Your Friday robot fix: the final DARPA Robotics Challenge

[grow_thumb image=”×108.jpg” thumb_width=”150″ /]They’re Still Puppets! The final DARPA Robotics Challenge took place last week at the Fairplex racetrack in Pomona, California. 10,000 spectators viewed 24 teams’ robots going through their disaster-response paces to win a share of $3.5 million in prize money in this final stage of the DARPA three-year program. Many of the robots were custom, but several teams fielded adaptations of the Boston Dynamics Atlas robot as a common platform. The engineering teams were sequestered in a ‘garage’ offsite and linked to their robot charges by a deliberately degraded communication system (to simulate field conditions). The robots had no cords (unlike 2013) and were given eight tasks: driving a car down a dirt road, getting out of the car, opening a door and entering a building, turning a valve, cutting a hole in a wall with a drill, completing a surprise task (flipping a switch or unplugging a tube and plugging it into another hole), navigating a pile of rubble, and walking up a short flight of stairs. At this point, according to program director Gill Pratt, their competence is ‘brittle or narrow’ and they have difficulty adapting; the competing robots stumbled, fell, were puzzled when thrown a curve ball of a task. The winners: South Korea’s KAIST team with DRC-Hubo beat IHMC‘s Running Man by six minutes; Carnegie Mellon’s CHIMP took third. Much more in Gizmag (emphasizing behind the scenes), The Verge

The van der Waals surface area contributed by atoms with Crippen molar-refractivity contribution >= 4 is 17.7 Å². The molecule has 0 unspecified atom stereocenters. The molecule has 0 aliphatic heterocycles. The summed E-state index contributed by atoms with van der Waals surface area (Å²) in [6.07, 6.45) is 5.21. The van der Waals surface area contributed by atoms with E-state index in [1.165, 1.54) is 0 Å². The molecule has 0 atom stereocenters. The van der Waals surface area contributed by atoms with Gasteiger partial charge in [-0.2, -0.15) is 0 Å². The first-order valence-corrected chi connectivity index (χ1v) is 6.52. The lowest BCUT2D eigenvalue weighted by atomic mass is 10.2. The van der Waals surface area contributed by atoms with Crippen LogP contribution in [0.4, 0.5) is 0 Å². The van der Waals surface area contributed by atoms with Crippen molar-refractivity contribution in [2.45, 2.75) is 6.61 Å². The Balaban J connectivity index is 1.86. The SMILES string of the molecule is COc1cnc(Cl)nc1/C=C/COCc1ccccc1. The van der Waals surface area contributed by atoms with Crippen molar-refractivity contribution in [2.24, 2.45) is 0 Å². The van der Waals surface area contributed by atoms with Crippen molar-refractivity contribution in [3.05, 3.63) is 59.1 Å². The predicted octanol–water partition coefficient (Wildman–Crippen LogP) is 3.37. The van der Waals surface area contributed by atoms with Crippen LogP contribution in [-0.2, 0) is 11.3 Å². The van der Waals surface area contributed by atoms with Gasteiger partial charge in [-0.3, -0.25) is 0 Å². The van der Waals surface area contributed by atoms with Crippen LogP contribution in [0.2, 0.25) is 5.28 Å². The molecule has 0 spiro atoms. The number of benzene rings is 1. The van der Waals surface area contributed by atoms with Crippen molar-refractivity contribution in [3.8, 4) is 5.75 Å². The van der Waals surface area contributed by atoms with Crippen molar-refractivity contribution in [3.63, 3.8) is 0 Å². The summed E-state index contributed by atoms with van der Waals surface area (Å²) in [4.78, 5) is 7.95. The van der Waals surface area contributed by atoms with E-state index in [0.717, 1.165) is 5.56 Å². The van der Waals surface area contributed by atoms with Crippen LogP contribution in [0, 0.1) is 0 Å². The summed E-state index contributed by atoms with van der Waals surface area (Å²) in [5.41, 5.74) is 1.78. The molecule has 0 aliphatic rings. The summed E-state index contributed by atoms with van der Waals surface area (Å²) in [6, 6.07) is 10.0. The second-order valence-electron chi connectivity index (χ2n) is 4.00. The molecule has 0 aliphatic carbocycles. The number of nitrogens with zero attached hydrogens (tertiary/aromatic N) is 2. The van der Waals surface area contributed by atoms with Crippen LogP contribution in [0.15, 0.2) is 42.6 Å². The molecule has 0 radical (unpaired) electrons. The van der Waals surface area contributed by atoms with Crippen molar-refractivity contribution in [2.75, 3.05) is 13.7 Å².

More on the DARPA Robotics Challenge in TTA since 2013 here.

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